Heart attacks, known more formally as Myocardial Infarctions, or MI, occur because of an insufficiency of blood to an area of your heart. This is usually caused by Atherosclerosis (fat accumulation in the vessels of the heart, or a clot that breaks free elsewhere in the body and causes a clot). Rhythm disorders are common, and though can sometimes be indicative of problems with blood circulation to the heart, most often are found in otherwise healthy hearts.
Anxiety. Well, anxiety creates adrenaline, and adrenaline can cause the extra beats, missed beats, flutters, etc. To much adrenaline for too long, weeks to months, causes too much Catecholamines in the blood.
"Included among catecholamines are: epinephrine (adrenaline), norepinephrine (noradrenaline) and dopamine
"Catecholamines cause general physiological changes that prepare the body for physical activity (fight-or-flight response). Some typical effects are increases in heart rate, blood pressure, blood glucose levels, and a general reaction of the sympathetic nervous system."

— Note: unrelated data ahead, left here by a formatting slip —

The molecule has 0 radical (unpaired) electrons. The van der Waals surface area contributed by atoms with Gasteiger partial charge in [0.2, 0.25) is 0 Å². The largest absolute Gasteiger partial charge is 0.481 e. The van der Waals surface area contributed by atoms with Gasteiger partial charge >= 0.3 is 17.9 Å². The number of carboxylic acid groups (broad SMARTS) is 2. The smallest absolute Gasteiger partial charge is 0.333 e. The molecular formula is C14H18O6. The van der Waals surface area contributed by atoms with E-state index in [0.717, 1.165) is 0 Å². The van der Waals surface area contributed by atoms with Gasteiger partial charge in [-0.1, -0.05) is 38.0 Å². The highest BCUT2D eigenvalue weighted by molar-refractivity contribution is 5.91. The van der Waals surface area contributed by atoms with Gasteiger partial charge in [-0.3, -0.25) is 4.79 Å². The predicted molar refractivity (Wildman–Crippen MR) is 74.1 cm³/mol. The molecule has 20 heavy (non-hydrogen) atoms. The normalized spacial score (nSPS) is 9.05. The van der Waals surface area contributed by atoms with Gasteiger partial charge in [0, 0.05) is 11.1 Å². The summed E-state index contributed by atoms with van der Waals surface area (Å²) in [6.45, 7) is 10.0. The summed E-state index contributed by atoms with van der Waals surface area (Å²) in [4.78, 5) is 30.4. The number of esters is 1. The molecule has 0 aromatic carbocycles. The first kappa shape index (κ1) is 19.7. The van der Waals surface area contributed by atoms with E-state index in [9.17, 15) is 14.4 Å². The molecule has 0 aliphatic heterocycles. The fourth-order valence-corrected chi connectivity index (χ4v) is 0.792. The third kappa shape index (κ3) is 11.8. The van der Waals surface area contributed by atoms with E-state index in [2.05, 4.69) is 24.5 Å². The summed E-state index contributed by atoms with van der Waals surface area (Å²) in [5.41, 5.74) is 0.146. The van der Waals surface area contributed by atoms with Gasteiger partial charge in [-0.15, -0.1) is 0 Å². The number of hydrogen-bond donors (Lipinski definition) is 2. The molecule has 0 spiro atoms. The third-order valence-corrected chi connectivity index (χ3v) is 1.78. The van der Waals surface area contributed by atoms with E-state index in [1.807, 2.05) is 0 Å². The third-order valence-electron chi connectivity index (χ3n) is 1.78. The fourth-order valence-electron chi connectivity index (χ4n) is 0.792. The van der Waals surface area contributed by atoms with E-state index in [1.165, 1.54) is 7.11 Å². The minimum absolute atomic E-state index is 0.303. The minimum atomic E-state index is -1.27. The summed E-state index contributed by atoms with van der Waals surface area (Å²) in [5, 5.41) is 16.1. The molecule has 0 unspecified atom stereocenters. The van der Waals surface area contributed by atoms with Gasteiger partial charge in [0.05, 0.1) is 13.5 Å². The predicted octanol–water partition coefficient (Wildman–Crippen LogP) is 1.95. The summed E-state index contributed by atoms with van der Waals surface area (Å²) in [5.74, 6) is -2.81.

There is a constant struggle in the body between the sympathetic (speeds up the heart) and parasympathetic (slows down the heart) nervous systems. As can be seen above, adrenaline effects the Sympathetic Nervous System.
At my peak last year, I had 6000 PVCs/24 hrs. That's 5/min if averaged over 24 hours, but thankfully I didn't get them at night, so that was more than 5/min during the day. This went on, slightly diminishing to 4000/day, before the finally went back to my lifetime usual of sporadic, less than 100/day.
I saw a cardiologist and 2 Electrophysiologists. The cardiologist said that I'd have to have nearly 20,000/day over a period of time before it was a concern for weakening, eventually, of the heart muscle.
Some links that helped me:www.drjohnm.org/2013/06/benign-pvcs-a-heart-rhythm-doctors-approach/www.lifeoffbeat.com/
Anyone not experiencing heart rhythm issues, such as frequent PVCs, should see their doctor when they first start. Anyone that is accustomed to experiencing them, and notices they've worsened, should also see their doctor. Presumably you've had blood tests, and you've had quite a few EKG tests, you should feel very confident about
If you have been prescribed Toprol to help alleviate your symptoms, but have not taken it yet, you could consider only taking 1/2 of it to start. Beta Blockers are considered very safe medications, of all the medications used to treat heart rhythm irregularities, and are well tolerated. Some people have even been prescribed Beta Blockers for certain anxiety situations.